Education is one of the main pillars of sustainable economic growth and social development. Every dollar invested in education translates into job opportunities, higher productivity, and stronger social capital. Children of educated parents have better nutrition and care. Children who are in school have a better chance of avoiding the trap of child labour.
For this reason I’m pleased to join other organizations in taking a moment to honor the women and men who deliver education to learners around the world. Whether it’s for toddlers in pre-school or adults in vocational training, teachers and trainers are responsible for providing the knowledge, skills and values that build strong and stable communities. Teaching is truly a noble profession.
Yet, sadly, it’s also a profession under siege. Many countries are facing significant teacher shortages. In the wake of the economic crisis, the number of students in each classroom has risen, funding for support services and materials for schools has dropped, and some countries have had to resort to hiring uncertified or poorly qualified teachers to fill the gap. Teaching hours have gone up, yet salaries for teachers remain uncompetitive. Freedom of association and the right to collective bargaining remain limited for teachers in many countries.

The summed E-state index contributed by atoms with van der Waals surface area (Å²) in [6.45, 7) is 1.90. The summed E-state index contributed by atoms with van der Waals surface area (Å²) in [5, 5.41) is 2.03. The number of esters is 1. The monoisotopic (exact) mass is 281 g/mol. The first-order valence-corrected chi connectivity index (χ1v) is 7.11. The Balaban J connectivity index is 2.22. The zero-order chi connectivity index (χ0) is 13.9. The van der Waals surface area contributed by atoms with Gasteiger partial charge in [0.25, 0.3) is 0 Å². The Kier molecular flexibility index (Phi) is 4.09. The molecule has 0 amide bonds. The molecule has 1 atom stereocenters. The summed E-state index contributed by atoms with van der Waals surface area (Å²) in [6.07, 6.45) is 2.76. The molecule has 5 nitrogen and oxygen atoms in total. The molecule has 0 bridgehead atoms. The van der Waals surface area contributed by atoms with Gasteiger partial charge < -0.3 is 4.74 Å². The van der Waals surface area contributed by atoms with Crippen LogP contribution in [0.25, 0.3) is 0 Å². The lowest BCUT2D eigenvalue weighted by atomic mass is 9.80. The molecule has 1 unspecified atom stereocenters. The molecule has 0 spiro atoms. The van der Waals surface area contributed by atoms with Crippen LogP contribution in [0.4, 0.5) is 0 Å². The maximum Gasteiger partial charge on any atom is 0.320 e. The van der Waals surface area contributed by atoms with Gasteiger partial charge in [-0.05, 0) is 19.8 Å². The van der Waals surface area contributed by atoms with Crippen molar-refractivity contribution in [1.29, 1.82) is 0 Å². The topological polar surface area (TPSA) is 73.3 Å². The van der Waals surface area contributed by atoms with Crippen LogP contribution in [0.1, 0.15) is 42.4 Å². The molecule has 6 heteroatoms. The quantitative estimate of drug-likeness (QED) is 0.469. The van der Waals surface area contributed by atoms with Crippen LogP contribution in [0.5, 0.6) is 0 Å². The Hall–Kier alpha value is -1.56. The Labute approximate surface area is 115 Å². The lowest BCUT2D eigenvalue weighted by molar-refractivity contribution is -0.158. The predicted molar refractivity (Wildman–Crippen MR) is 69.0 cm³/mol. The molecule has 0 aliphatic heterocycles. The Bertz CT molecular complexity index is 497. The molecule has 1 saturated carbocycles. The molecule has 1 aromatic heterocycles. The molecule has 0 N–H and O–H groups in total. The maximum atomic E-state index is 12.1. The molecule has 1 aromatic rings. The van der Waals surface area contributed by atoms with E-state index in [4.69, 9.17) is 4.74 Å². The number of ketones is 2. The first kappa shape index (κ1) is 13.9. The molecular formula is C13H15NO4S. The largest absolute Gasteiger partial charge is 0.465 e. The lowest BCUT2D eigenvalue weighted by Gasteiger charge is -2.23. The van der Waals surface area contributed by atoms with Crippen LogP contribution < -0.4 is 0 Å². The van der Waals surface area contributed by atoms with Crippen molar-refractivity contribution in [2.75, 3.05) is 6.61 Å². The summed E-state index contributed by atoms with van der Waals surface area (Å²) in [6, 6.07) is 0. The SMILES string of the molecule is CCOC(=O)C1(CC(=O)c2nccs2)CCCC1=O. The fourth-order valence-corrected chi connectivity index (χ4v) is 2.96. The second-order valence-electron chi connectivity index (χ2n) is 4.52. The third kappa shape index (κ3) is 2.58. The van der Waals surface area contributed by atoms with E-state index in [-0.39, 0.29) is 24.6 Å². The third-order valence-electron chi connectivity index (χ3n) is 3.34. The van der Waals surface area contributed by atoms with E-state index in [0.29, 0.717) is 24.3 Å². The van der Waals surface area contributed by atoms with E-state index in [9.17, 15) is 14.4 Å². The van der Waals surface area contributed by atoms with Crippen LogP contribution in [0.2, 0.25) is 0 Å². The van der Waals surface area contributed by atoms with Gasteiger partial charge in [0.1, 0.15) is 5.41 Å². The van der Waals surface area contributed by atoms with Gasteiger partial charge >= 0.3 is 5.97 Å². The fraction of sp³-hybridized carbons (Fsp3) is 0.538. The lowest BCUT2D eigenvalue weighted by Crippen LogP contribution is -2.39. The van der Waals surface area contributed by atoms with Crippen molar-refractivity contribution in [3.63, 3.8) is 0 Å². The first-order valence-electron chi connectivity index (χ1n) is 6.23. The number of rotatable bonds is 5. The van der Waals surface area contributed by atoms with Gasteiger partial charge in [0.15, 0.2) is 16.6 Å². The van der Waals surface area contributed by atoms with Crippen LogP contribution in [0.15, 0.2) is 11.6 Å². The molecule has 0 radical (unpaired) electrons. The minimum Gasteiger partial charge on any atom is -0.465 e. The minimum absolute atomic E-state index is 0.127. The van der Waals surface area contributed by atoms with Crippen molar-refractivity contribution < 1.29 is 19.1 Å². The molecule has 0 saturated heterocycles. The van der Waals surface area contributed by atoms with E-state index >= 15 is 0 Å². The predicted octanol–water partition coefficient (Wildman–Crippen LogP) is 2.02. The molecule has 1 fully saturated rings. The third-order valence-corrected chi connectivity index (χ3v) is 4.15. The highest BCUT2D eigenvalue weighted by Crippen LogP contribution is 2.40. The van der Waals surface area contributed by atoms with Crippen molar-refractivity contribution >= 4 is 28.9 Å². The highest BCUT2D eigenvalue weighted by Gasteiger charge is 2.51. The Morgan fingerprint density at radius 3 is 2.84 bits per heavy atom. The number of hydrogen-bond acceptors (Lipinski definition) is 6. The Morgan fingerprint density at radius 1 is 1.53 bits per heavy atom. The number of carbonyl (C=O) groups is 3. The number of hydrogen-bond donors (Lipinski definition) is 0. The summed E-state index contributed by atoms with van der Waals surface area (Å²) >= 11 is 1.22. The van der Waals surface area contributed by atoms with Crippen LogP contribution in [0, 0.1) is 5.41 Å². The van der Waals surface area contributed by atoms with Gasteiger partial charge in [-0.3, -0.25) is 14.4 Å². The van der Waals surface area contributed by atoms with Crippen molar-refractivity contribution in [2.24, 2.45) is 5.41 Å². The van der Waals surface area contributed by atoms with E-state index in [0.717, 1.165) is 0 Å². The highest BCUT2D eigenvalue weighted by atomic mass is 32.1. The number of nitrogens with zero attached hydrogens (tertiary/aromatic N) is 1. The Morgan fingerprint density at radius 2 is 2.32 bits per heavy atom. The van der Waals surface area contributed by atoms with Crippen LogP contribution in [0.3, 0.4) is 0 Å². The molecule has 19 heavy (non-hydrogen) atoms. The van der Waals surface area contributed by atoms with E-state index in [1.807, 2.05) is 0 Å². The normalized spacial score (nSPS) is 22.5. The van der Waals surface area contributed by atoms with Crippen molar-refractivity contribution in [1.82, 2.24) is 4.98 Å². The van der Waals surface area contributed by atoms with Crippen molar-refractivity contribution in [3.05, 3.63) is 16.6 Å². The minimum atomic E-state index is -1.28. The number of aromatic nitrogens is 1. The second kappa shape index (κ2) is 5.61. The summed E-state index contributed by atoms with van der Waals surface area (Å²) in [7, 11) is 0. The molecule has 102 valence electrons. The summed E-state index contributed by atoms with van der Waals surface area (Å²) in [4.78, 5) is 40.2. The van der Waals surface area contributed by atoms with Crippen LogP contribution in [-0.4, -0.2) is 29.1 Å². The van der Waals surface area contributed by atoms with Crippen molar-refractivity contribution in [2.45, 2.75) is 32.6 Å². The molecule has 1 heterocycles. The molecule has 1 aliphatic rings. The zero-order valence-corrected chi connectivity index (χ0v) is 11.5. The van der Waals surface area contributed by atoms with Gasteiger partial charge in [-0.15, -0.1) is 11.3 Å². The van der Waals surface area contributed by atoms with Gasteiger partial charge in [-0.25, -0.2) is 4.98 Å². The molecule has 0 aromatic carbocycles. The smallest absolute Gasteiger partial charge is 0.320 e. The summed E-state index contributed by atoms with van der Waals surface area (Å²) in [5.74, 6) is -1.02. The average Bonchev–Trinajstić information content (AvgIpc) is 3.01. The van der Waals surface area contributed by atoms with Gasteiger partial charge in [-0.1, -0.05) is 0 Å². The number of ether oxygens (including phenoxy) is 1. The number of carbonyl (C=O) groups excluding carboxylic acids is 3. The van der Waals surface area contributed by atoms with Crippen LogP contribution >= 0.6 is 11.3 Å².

All this has resulted in a decline in the status of teachers, and further flight from the profession.
We need to take urgent action to foster sound social dialogue with the aim of improving the status of teachers, and devise policies and strategies that attract and motivate capable men and women to the profession. The education community, including governments, employers, trade unions, educators, parents and students, need to work together to ensure high initial and continual training standards, competitive remuneration, and attractive working and learning conditions for teachers. We need to promote gender equality at all educational levels, not only to ensure equality of opportunity and treatment for teachers, but also to provide appropriate role models for learners throughout their schooling. More also needs to be done to bring underrepresented minorities into the profession. It is also critical that teachers and trainers enjoy respect for rights and principles of freedom of association, organization and participation in decision-making as set out in international labour standards and international standards on teachers.
Our future depends on teachers. That’s why today I’m proud to take a stand for them.